eLearning is like the proverbial Prometheus’ Fire. It will deliver great good for your employees, improve engagement and increase knowledge assimilation. As an L&D leader, you should avoid the following mistakes to help maximize its effectiveness.
traditional offline or using existing traditional content: Traditional
content such as long videos, lengthy documents and classroom training
techniques are not symbiotic with eLearning. Content will have to be created
and designed to be engaging, and interactive.
creating mobile friendly courses: While this is a must for on field sales force,
it is important to roll out mlearning for all employees. Employees spend a lot
of time on their mobiles and it is imperative to make learning as informal and
accessible as possible, even outside the work place.
effective assessment tools: Putting out the most engaging and interesting
course, with no way to assess your learners, is a waste of your and the
learners’ time. Put out quizzes and exams for each section, and the entire
course. These tests should be short and fun. Use Images, videos and blurbs as
part of the assessment to improve engagement.
mechanism for the learner: Learning
is a two-way street, the higher the engagement with the learner, the more the
learning. One of the primary reasons for drop-off in engagement is the lack of
an effective feedback mechanism for the learner to express her views on the
course. Listen to what your audience is saying and act on them.
objectives: Why have you set this course up, what do you want your audience
to gather, is this course to increase knowledge, boost productivity or develop objection
handling skills? If you are unclear of the outcome of the course, your learner
will be even more unclear. Lay down objectives at the beginning and design the
course to fulfill these objectives. Gather feedback and conduct assessments at
regular intervals to modify the course.
and complicated UI/UX: So, you deployed the latest and most expensive
Learning Management System (LMS) in town, but the adoption rates are low and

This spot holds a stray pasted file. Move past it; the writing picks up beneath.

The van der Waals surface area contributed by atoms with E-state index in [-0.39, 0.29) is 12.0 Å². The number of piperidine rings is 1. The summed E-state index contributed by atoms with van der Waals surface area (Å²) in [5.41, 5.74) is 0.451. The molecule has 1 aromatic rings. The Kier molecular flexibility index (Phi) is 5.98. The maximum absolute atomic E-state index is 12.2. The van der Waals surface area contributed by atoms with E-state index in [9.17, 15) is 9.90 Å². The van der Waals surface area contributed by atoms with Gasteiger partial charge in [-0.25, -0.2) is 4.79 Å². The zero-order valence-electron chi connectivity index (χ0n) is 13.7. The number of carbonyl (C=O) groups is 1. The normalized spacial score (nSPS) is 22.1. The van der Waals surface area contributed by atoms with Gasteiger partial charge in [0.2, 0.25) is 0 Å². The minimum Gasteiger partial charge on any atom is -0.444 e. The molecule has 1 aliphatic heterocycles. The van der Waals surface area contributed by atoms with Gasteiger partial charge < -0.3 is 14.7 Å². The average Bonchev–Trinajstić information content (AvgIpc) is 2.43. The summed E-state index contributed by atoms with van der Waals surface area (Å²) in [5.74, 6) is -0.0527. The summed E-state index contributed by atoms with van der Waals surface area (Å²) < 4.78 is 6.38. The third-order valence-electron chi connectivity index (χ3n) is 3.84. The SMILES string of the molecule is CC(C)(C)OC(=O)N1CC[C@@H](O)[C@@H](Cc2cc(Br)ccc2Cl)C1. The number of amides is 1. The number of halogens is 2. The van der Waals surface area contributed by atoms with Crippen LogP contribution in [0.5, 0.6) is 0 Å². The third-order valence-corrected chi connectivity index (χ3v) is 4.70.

dropping. This might be because its to complicated to navigate. Always approach
eLearning from the learners’ point of view, not the creators. The simpler and more intuitive the UI, the
better the chances of learners engaging with it.
Building a performing sales team is the holy grail that all organizations chase – and it’s definitely not an easy task. But building lasting engagement is a critical ingredient that can separate a good sales training program from a bad one.
Sales is the lifeblood of most organizations, and a
performing sales team is worth its weight in gold.
Building an effective sales training program is the
holy grail that all sales trainers chase – and it’s definitely not an easy
task. More often than not, what seems like an easy problem to solve, can be a
multi-layered challenge within a changing business and technology environment.
It’s clear that there are no easy formulas that sales
trainers can plug in to make their sales training programs effective. But it
all starts with ensuring that sales people at least consume the learning.
Without adoption, it is futile to worry about downstream metrics like
effectiveness, retention and application.
Adoption has many layers, and is very similar to any modern
marketing problem. If you think of learners as consumers or ‘app users’ in the
modern mobile learning context, problems become a little more apparent.
Just like a consumer app faces uninstalls after an
initial period of usage, most learning programs suffer because they focus on
creating short-term engagement. A good onboarding course or a gamified learning
program will create short-term engagement but will leave learners very little
to come back to when they have finished consuming that piece of content.
Therefore, sales trainers typically see good initial
usage of their programs, and very little engagement after that.